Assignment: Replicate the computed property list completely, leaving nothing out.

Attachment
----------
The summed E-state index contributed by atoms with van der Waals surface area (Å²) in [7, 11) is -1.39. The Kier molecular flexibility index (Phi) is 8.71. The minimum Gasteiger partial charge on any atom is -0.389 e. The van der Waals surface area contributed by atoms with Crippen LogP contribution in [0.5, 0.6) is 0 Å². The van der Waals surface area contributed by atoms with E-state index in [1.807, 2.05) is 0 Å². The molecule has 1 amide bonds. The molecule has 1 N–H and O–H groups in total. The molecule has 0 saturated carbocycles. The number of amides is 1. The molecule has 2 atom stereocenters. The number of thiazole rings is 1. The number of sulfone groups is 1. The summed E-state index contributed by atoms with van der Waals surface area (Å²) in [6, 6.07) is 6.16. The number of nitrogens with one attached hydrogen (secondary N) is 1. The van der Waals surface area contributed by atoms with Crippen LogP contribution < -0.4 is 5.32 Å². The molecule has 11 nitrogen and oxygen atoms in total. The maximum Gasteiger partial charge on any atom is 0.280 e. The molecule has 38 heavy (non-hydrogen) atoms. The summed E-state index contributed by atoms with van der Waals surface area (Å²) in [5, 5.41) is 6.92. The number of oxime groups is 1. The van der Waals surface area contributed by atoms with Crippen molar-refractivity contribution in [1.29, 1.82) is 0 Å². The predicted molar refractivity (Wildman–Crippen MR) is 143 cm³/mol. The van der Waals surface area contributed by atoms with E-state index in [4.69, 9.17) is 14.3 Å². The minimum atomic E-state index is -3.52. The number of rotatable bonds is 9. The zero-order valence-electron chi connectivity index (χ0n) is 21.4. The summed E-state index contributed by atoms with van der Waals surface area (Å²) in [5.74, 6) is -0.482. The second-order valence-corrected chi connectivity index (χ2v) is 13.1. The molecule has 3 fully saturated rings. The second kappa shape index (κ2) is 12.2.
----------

The summed E-state index contributed by atoms with van der Waals surface area (Å²) in [7, 11) is -1.39. The Kier molecular flexibility index (Phi) is 8.71. The minimum Gasteiger partial charge on any atom is -0.389 e. The van der Waals surface area contributed by atoms with Crippen LogP contribution in [0.5, 0.6) is 0 Å². The van der Waals surface area contributed by atoms with E-state index in [1.807, 2.05) is 0 Å². The molecule has 1 amide bonds. The molecule has 1 N–H and O–H groups in total. The molecule has 0 saturated carbocycles. The number of amides is 1. The molecule has 2 atom stereocenters. The number of thiazole rings is 1. The number of sulfone groups is 1. The summed E-state index contributed by atoms with van der Waals surface area (Å²) in [6, 6.07) is 6.16. The number of nitrogens with one attached hydrogen (secondary N) is 1. The van der Waals surface area contributed by atoms with Crippen LogP contribution < -0.4 is 5.32 Å². The molecule has 11 nitrogen and oxygen atoms in total. The maximum Gasteiger partial charge on any atom is 0.280 e. The molecule has 38 heavy (non-hydrogen) atoms. The summed E-state index contributed by atoms with van der Waals surface area (Å²) in [5, 5.41) is 6.92. The number of oxime groups is 1. The van der Waals surface area contributed by atoms with Crippen molar-refractivity contribution in [1.29, 1.82) is 0 Å². The predicted molar refractivity (Wildman–Crippen MR) is 143 cm³/mol. The van der Waals surface area contributed by atoms with E-state index in [4.69, 9.17) is 14.3 Å². The minimum atomic E-state index is -3.52. The number of rotatable bonds is 9. The zero-order valence-electron chi connectivity index (χ0n) is 21.4. The summed E-state index contributed by atoms with van der Waals surface area (Å²) in [5.74, 6) is -0.482. The second-order valence-corrected chi connectivity index (χ2v) is 13.1. The molecule has 3 fully saturated rings. The second kappa shape index (κ2) is 12.2.